Animisim is the worlds oldest known religion. It dates to 200,000 years ago, which is when modern humans first appeared in the fossilized record. Animism can be found in every country that has an indigenous population. The core belief of animism is that all living and non-living things have a soul or spirit. It is intimately linked to shamanism through shamans. Shamans are the intermediary link between the spirits in animism and the physical realm. In this blog post I identify the different types of shamans in Nepal and provide a story of my experience with one while hiking in Langtang.
Shamanism in Nepal
Shamanism exists worldwide, although subtle differences exist from region to region the core beliefs remain unchanged. These beliefs are good and evil spirits exist and shamans can communicate with them. Evil spirits are believed to cause harm or illness to people through their mischievous acts. Good spirits can also cause harm to people through neglect or getting lost. It is up to the shaman to negotiate with spirits to restore the health of the ailed. In Nepal, each indigenous ethnic group has unique practices for negotiating with spirits.
Shamans by cast
- Tamang/ Tibetan: Bon/ Bonpo
- Kirat: Mangpa
- Gurung: Khyapri
- Magar: Ramba/ Rama
- Rai: Bijuwa
- Limbu: Phedangba
- Tharu: Ojha
- many others
Shamans use different practices or perform different ceremonies to achieve different results. All shamans start by entering the spirit realm. There are two ways shamans can do this. The first is a slow process where a ritual is performed such as beating drums, chanting mantras, dancing and or providing offerings. These shamans are called Dhami Jhankri. The second process is much quicker. In this process the shaman identifies and ailment, then enters the spirit world without an elaborate procedure.
When in the spirit world shamans can perform certain tasks such as guiding a spirit back to its home, warding off evil spirits, cutting the lines of fate, soul retrieval, and other healing practices. Occasionally spirits will tell shamans the future.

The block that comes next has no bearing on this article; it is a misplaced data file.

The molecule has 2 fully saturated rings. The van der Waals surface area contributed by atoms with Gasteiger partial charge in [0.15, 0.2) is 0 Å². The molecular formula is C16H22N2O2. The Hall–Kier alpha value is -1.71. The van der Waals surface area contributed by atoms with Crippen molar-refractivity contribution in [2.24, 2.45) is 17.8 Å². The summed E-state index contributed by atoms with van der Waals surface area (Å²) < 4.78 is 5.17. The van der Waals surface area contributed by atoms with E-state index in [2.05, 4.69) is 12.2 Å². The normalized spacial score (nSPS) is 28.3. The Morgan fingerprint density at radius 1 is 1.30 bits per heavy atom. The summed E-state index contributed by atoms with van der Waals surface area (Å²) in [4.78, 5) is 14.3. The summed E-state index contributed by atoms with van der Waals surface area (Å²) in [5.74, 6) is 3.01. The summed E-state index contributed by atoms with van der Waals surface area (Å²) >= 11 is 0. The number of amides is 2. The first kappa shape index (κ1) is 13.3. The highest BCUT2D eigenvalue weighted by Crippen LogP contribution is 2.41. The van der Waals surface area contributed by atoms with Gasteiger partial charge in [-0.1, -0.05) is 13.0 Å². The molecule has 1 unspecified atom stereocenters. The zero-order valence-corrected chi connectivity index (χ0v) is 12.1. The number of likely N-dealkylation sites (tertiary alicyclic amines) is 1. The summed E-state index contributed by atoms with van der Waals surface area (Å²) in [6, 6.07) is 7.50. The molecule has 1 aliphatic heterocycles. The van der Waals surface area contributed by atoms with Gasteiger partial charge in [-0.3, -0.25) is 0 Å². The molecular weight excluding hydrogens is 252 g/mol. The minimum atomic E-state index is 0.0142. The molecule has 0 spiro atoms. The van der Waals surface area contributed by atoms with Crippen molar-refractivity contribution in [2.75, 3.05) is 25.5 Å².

If you would like to learn more, Paloma Cervantes is an excellent resource on shamanism and shamanistic practices.
Shaman in Shyaphru
I had just finished my trek to Langtang and I was staying the night in Shyaphru. A young woman told me about a shaman, who lived in the area. Since I had some extra time before my bus departure, I figured I would check it out.
I walked up a small hill to the shaman’s house to find nobody home. After getting caught in a rain storm for a few hours, the shaman’s wife came home. I asked her if I could meet with her husband. She made a few phone calls and he was home within an hour. Its amazing, wives have that power on their husbands.
The shaman told me I needed some items. I went to the store and bought a scarf, a large beer, and some rice. We then went to his house. He poured the rice in a plate and advised me to put in 200 rupees ($2). Then he asked me to put in 1,000 rupees ($10), which I hesitantly did. The shaman took the beer and poured it into glasses for everyone to share.
He put incense in the rice with the money then he started chanting. Then, he waved the plate of rice, money, and incense left and right. He was conjuring up the rice spirits in a ritualistic séance. Next, he moved all the rice to one side of the plate and started tapping a few kernels to the other side.
About 12 kernels fell from the clump of rice to the other side of the plate. He gave me the kernels and asked me to put them in my right had and move my hand to my right shoulder, left shoulder, stomach, then head. I then repeated the process with my left hand and then gave him back the kernels.
He then repeated the process of chanting and tapping the kernels to one side of the plate. From the original 12, only 4 were left. He put these four in my hand then read my palms. He then told me what the spirits told him.
It was an amazing experience, because I gained an insight into the ancient practices of a shaman. I also learned about how a complete stranger (and the spirits) perceive me.